Activity journal - a mobile application idea and a personal project kickoff

I have got an idea for an Android application during my vocation. In this article, I am elaborating on the idea and my motivation to build it.

This article is Part 1 in a 3-Part Series.

My use case

I tend to track some of my daily activities in different ways.

  • I use a mobile application (Sportractive) that tracks my runs and sends data to
  • Google fit also tracks my running and adds other episodes of movement it detects.
  • I use in order to track remaining activities:
    • yoga exercises
    • study and self-improvement
    • work on personal projects
  • And of course, I always track tasks done during work but let’s put those aside for now.
  • Recently I tried to create a journal but at the moment I only track my yoga sessions and keep some information about the exercises I did.

I want still use the Sportractive application for the tracking of my runs, but It would be nice to have a place to keep track of all my activities in order to be able to analyze how I spend my time. It would be nice to have a mobile application for it, wouldn’t it?

As an Android developer, I can write the application myself. That’s a great idea, isn’t it? Well, it’s a terrible idea.

There are a lot of applications that try to solve similar use cases. I checked a few and none was exactly what I was looking for. I gave up quickly and stayed with my current solution. I believe I would be able to find something that’s good enough to cover my needs, but I don’t really want to. As an Android developer, I can write the application myself. That’s a great idea, isn’t it? Well, it’s a terrible idea. If I wanted to enter the saturated market with the new application and attempted to make money, I would be naive. But… that’s actually not my goal!

Personal projects and why to write an app that’s not likely to be released

It’s always good to have an application as a reference and it’s always good to have a project where I can try new approaches and technologies.

Those were main reasons why I created TrackOnTrakt - an application that acts as a simple client for the service. is similar to, but for video. You can track movies and shows you watched. There are integrations for various media players and online services, but not for all of them. TrackOnTrakt covers a use case, where the user watches something in a situation when this activity is not tracked automatically (e.g. in cinema) and he needs to “check-in” manually.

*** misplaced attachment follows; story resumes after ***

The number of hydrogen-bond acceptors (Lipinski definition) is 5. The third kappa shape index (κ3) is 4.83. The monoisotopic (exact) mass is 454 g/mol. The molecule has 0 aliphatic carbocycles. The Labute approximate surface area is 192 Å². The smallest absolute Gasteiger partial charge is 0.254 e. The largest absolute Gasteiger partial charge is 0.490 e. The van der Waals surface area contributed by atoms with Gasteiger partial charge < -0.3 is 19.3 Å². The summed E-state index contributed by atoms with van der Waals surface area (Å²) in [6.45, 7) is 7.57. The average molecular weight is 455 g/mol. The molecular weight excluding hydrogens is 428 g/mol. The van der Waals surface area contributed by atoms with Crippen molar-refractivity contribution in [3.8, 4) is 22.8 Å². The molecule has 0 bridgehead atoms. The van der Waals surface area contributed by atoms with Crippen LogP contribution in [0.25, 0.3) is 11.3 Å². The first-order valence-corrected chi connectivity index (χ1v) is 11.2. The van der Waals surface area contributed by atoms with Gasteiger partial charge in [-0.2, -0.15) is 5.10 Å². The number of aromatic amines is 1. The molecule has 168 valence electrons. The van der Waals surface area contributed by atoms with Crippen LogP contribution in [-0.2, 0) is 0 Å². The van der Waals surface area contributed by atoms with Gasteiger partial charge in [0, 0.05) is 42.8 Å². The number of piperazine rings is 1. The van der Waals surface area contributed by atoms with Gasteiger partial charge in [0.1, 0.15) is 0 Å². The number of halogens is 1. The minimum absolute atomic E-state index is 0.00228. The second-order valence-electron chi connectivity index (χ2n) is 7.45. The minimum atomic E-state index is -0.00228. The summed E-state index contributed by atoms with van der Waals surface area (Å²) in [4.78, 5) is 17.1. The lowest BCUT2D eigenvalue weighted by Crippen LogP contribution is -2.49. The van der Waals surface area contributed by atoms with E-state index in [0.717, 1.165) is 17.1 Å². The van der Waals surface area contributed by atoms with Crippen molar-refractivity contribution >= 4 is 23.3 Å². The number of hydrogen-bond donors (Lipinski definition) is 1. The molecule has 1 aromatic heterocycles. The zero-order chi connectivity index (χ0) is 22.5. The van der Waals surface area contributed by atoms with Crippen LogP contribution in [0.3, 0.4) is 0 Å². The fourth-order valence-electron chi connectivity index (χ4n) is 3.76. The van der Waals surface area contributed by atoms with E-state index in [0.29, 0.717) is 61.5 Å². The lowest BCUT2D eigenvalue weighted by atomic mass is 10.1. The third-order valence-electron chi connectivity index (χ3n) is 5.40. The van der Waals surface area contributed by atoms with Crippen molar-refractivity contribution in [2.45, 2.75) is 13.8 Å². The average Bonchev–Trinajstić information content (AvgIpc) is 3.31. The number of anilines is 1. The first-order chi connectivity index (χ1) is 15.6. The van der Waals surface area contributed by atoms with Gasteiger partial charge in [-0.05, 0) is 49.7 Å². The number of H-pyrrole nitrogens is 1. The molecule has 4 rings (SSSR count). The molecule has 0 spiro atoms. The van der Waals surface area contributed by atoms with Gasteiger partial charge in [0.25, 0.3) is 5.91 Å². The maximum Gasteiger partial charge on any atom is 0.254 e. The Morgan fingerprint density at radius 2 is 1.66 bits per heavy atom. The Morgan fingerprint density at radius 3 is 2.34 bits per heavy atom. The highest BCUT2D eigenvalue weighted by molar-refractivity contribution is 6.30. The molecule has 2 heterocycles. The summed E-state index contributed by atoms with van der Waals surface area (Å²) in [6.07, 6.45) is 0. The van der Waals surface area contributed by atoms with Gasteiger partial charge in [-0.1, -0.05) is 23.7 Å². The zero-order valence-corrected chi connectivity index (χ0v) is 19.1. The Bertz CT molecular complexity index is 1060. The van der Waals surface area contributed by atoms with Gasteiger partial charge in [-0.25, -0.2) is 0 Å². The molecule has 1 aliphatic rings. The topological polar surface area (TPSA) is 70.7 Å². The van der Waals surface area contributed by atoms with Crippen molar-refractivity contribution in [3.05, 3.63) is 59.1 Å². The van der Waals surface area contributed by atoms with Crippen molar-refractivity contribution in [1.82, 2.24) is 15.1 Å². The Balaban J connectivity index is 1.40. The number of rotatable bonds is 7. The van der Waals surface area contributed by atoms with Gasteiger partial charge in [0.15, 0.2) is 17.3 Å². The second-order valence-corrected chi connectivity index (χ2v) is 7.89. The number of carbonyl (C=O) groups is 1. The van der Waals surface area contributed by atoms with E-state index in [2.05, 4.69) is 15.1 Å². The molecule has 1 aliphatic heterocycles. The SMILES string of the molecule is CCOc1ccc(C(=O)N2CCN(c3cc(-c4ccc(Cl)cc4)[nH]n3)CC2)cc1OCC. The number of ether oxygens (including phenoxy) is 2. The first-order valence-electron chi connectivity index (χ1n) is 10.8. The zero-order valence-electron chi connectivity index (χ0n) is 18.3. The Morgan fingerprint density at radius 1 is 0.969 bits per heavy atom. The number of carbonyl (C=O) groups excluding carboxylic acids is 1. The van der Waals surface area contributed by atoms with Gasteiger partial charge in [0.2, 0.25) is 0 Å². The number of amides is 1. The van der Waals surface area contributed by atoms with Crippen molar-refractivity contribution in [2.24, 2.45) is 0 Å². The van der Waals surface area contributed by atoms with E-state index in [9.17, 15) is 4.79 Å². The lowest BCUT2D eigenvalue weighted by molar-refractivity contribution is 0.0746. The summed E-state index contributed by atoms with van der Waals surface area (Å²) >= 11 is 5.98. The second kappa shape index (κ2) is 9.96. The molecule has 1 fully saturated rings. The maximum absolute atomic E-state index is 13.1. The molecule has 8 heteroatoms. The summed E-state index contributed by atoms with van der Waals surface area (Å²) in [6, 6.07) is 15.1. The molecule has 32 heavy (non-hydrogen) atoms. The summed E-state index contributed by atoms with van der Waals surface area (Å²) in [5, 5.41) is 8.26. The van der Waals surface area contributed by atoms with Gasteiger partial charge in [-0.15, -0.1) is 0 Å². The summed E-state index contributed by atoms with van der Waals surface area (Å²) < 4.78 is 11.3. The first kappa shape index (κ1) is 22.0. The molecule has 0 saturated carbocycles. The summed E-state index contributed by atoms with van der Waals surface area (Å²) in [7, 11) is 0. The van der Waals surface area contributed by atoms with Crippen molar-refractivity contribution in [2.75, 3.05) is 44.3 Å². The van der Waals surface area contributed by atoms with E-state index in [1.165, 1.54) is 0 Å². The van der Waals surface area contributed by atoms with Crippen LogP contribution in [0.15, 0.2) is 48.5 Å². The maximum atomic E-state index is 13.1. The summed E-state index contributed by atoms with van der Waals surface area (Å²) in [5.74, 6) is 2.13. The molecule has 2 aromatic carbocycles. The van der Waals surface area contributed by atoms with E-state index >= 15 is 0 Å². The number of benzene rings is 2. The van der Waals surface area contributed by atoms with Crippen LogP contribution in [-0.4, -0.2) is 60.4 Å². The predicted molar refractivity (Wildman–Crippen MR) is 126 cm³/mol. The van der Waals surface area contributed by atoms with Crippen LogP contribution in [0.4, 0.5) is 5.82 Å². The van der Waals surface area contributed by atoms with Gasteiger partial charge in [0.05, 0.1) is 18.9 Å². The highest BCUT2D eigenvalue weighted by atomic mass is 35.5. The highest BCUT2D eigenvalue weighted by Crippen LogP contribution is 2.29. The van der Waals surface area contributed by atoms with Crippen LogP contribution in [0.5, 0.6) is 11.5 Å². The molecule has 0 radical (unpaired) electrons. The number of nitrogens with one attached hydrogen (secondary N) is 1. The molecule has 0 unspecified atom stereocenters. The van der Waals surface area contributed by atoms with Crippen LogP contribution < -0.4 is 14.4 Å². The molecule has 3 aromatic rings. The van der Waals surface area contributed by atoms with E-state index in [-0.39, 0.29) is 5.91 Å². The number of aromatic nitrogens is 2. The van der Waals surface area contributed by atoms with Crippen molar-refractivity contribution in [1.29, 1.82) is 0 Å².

I have never released the application, and I am going to leave it unfinished. Don’t take me wrong, the application works and the aforementioned use case is covered. I just had more plans with it and I still have a long TODO list containing many tasks and ideas, but I don’t have any motivation to continue. I don’t use the app myself. I don’t believe that somebody would want to use it. You can do the same just with the website or with any other client. It’s also very thin client over Trakt’s API so that the application has simple architecture and it’s not as challenging to implement as I would like it to be.

I have learned a bit while working on it, but I feel that now it’s the time to move on and start another project, which would allow me to try other new technologies and approaches. I don’t really expect that I would finish or publish this new project either, but that doesn’t matter because that’s not my goal.

Following strip captures it nicely.

My goals for the project

The primary goals are:

  1. training. It’s always good to train your skills,
  2. experimenting with new technologies and approaches without the risk that I would create some future problem for some “real” application.

With TrackOnTrakt, the new technologies and concepts I tried were:

  • Kotlin
  • MVP
  • Bigger emphasis on testing than I was used to in my previous Android projects, including continuous integration and Espresso tests.